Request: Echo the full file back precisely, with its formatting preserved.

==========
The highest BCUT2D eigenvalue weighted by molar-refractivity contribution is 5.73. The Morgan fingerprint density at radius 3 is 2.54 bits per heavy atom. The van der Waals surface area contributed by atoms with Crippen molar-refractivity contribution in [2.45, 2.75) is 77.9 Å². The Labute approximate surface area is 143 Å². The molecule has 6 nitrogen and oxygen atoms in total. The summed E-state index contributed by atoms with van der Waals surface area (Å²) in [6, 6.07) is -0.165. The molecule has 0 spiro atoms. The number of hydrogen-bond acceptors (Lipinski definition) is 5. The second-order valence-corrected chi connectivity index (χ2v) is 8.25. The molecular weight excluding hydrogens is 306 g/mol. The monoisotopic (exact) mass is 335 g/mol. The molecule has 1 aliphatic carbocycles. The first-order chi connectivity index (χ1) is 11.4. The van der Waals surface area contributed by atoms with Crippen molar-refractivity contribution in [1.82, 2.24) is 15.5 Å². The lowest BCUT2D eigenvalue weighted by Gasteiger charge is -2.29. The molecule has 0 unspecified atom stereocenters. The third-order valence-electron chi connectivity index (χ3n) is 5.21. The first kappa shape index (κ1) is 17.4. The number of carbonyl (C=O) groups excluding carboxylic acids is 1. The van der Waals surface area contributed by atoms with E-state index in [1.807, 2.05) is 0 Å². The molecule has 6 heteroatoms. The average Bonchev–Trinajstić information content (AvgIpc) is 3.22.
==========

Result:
The highest BCUT2D eigenvalue weighted by molar-refractivity contribution is 5.73. The Morgan fingerprint density at radius 3 is 2.54 bits per heavy atom. The van der Waals surface area contributed by atoms with Crippen molar-refractivity contribution in [2.45, 2.75) is 77.9 Å². The Labute approximate surface area is 143 Å². The molecule has 6 nitrogen and oxygen atoms in total. The summed E-state index contributed by atoms with van der Waals surface area (Å²) in [6, 6.07) is -0.165. The molecule has 0 spiro atoms. The number of hydrogen-bond acceptors (Lipinski definition) is 5. The second-order valence-corrected chi connectivity index (χ2v) is 8.25. The molecular weight excluding hydrogens is 306 g/mol. The monoisotopic (exact) mass is 335 g/mol. The molecule has 1 aliphatic carbocycles. The first-order chi connectivity index (χ1) is 11.4. The van der Waals surface area contributed by atoms with Crippen molar-refractivity contribution in [1.82, 2.24) is 15.5 Å². The lowest BCUT2D eigenvalue weighted by Gasteiger charge is -2.29. The molecule has 0 unspecified atom stereocenters. The third-order valence-electron chi connectivity index (χ3n) is 5.21. The first kappa shape index (κ1) is 17.4. The number of carbonyl (C=O) groups excluding carboxylic acids is 1. The van der Waals surface area contributed by atoms with E-state index in [1.807, 2.05) is 0 Å². The molecule has 6 heteroatoms. The average Bonchev–Trinajstić information content (AvgIpc) is 3.22.